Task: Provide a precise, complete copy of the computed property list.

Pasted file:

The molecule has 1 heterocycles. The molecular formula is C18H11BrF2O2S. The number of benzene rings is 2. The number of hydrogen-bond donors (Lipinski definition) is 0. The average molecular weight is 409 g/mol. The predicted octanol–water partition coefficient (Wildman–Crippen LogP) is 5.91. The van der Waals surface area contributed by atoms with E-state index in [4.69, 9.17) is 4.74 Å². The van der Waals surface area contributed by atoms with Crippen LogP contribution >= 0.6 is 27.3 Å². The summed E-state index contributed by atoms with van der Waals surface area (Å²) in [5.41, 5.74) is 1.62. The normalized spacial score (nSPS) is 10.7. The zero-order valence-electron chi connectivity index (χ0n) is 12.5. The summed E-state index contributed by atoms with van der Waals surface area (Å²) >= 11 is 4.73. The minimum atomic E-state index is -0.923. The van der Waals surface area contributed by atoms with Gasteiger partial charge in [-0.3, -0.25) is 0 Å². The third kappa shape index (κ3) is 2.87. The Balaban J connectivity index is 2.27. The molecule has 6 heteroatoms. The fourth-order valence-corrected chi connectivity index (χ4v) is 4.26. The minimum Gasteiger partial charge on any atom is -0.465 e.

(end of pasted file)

The molecule has 1 heterocycles. The molecular formula is C18H11BrF2O2S. The number of benzene rings is 2. The number of hydrogen-bond donors (Lipinski definition) is 0. The average molecular weight is 409 g/mol. The predicted octanol–water partition coefficient (Wildman–Crippen LogP) is 5.91. The van der Waals surface area contributed by atoms with E-state index in [4.69, 9.17) is 4.74 Å². The van der Waals surface area contributed by atoms with Crippen LogP contribution >= 0.6 is 27.3 Å². The summed E-state index contributed by atoms with van der Waals surface area (Å²) in [5.41, 5.74) is 1.62. The normalized spacial score (nSPS) is 10.7. The zero-order valence-electron chi connectivity index (χ0n) is 12.5. The summed E-state index contributed by atoms with van der Waals surface area (Å²) >= 11 is 4.73. The minimum atomic E-state index is -0.923. The van der Waals surface area contributed by atoms with Gasteiger partial charge in [-0.3, -0.25) is 0 Å². The third kappa shape index (κ3) is 2.87. The Balaban J connectivity index is 2.27. The molecule has 6 heteroatoms. The fourth-order valence-corrected chi connectivity index (χ4v) is 4.26. The minimum Gasteiger partial charge on any atom is -0.465 e.